Technology for technology's sake?

In an announcement about its latest Web-enabled PDA platform, one big consultancy chose an interesting example of how it might be...

In an announcement about its latest Web-enabled PDA platform, one big consultancy chose an interesting example of how it might be used - e-wardrobes for women.

Patrick Bossert

Opinion

The argument goes like this: you are out shopping and see a fuchsia pink top you like. You consult your PDA and find, oh, you already have four of those. Never mind, what about this pistachio one? Will it match those cornflower-blue trousers you have? Why, yes. That is in the bag then.

Did the consultancy really think this might be useful? The unanimous response from women when presented with this scenario is that, even if they cannot remember which day of the week it is, they still know what is in their wardrobe. That particular consultancy recently changed its name, maybe out of embarrassment.

This prompted further research and, the story is usually the same: technologists (usually male) dreaming up scenarios of how their technology might be used by stereotyped non-technology-savvy people (usually female). There has been a rush by several companies, including Electrolux, Merloni, Matsushita and LG, to develop Web-enabled kitchen appliances. I am an avid user of innovative technology, but what use is it in my kitchen?

The bloke who thought the CD tray on his office PC was a cup-holder should be the user technologists test their visions out on. The gulf between technology marketing and what it delivers seems to be widening all the time, a problem illustrated all too well by the failure of Wap to catch on. The media and the manufacturers were both stung by their own wish-fulfilment, with little other than share trading, banking and football results featuring as interesting applications.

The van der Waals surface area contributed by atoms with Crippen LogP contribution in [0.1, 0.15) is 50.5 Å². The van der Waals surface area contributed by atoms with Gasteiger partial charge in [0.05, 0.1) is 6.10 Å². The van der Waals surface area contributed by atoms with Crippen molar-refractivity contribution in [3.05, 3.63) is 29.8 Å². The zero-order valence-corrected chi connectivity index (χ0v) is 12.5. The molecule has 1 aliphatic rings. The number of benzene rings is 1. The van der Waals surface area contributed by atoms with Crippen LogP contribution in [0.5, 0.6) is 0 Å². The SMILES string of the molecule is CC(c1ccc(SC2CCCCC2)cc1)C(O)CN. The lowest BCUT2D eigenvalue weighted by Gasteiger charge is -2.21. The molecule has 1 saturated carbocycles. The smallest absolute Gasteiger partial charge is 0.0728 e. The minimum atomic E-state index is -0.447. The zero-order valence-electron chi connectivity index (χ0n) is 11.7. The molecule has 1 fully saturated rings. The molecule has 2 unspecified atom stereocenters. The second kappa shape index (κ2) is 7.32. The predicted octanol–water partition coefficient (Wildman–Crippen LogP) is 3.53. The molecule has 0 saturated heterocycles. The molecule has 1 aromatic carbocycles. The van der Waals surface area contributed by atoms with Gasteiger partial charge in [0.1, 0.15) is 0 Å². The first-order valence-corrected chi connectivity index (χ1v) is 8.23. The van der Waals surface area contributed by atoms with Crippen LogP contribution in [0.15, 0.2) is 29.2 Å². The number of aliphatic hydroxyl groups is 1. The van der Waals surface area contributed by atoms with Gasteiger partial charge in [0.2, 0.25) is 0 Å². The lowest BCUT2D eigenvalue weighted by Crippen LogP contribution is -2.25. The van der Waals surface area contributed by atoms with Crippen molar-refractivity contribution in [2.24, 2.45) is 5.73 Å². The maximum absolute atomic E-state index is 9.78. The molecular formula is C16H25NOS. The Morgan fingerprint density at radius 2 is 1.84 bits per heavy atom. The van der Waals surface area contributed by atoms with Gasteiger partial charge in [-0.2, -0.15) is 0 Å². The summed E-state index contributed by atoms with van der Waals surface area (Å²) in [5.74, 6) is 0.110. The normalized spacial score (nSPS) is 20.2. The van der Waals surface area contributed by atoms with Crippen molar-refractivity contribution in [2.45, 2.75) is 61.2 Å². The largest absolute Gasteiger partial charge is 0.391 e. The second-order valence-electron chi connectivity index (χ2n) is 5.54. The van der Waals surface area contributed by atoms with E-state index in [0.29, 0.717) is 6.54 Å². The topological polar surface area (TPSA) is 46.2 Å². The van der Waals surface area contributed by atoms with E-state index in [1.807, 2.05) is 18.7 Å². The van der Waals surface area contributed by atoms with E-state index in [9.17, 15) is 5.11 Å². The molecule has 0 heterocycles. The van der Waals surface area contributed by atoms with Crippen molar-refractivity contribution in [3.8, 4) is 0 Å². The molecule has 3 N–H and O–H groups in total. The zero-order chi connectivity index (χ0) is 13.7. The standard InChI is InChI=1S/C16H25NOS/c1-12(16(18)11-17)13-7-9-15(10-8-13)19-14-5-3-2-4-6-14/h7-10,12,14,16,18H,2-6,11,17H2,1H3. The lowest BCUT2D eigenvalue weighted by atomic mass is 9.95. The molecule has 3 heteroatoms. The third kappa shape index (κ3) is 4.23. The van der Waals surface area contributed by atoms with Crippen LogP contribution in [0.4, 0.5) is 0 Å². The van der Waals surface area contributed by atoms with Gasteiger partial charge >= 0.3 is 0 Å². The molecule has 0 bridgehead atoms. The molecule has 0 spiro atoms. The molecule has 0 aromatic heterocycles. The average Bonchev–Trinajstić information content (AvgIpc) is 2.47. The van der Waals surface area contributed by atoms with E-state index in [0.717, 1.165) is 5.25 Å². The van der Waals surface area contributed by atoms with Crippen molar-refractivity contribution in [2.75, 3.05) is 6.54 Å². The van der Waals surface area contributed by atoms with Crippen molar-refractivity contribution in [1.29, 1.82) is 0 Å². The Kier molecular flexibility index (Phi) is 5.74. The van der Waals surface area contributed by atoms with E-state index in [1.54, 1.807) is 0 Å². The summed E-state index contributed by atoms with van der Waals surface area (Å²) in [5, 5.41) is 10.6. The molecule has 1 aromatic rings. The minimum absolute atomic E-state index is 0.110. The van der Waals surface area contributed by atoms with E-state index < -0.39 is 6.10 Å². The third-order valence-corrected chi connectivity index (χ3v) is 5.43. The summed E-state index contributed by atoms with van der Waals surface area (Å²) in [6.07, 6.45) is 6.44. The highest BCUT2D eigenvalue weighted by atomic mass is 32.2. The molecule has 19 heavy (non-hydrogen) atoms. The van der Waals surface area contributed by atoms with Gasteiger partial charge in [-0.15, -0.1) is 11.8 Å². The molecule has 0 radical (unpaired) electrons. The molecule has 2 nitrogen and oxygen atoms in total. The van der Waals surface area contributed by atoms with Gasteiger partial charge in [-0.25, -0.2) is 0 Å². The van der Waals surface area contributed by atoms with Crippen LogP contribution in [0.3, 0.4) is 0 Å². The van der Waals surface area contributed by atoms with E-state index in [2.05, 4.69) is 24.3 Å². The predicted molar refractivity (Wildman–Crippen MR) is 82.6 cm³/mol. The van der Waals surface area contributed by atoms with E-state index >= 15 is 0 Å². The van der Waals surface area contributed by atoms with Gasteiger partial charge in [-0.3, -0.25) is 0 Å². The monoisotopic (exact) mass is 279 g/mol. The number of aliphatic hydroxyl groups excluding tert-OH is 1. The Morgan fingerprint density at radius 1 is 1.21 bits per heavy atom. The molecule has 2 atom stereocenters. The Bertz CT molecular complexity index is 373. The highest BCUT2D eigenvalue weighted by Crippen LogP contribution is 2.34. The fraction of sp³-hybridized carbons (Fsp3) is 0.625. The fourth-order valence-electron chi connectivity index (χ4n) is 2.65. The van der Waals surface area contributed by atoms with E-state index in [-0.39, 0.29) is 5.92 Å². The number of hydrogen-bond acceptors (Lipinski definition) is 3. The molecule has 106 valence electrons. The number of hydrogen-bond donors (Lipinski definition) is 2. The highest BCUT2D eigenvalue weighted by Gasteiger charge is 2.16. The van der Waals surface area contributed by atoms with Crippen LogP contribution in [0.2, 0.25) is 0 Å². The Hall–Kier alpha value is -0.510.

The thing is that Wap did exactly what it claimed it would do - there was nothing wrong with the technology, but a lot wrong with its application. And now it is happening with GPRS (2.5G) and UMTS (3G), the next two significant generations of mobile technology. However, this time even the claims being made about the technology are potentially misleading.

GPRS makes clever use of the GSM masts and frequencies so that they can manage data in a packet-based format instead of holding a dedicated circuit open for each connection. The claim for GPRS is that you get a 171kbps always-on, session-managed connection to the Internet, which will give you ISDN-2-like videoconferencing capability and more. Sounds good? Look behind the claims and the estimated actual throughput will be20-30kbps (see www. gprsworld.com) which is less than an ordinary modem and enough for, well, ordinary Web browsing.

So, prepare yourself for many more years of consumer confusion and disillusionment.

There are similar issues with most ADSL services - BT Openworld is not truly broadband at 512kbps. Microwave cellular and digital cable broadband roll-outs offer little more. Some services can be upgraded in the future, but nobody will commit to specific dates. NTT DoCoMo will soon add iMode to the mix.

The DoCoMo handheld devices will soon offer iMode-hosted Tamagotchis that link with with Sony Playstation games. But perhaps that's where the Japanese have found a true mobile killer app for the mass market.

patrick.bossert@kpmg.co.uk is head of e-strategy, at KPMG Consulting

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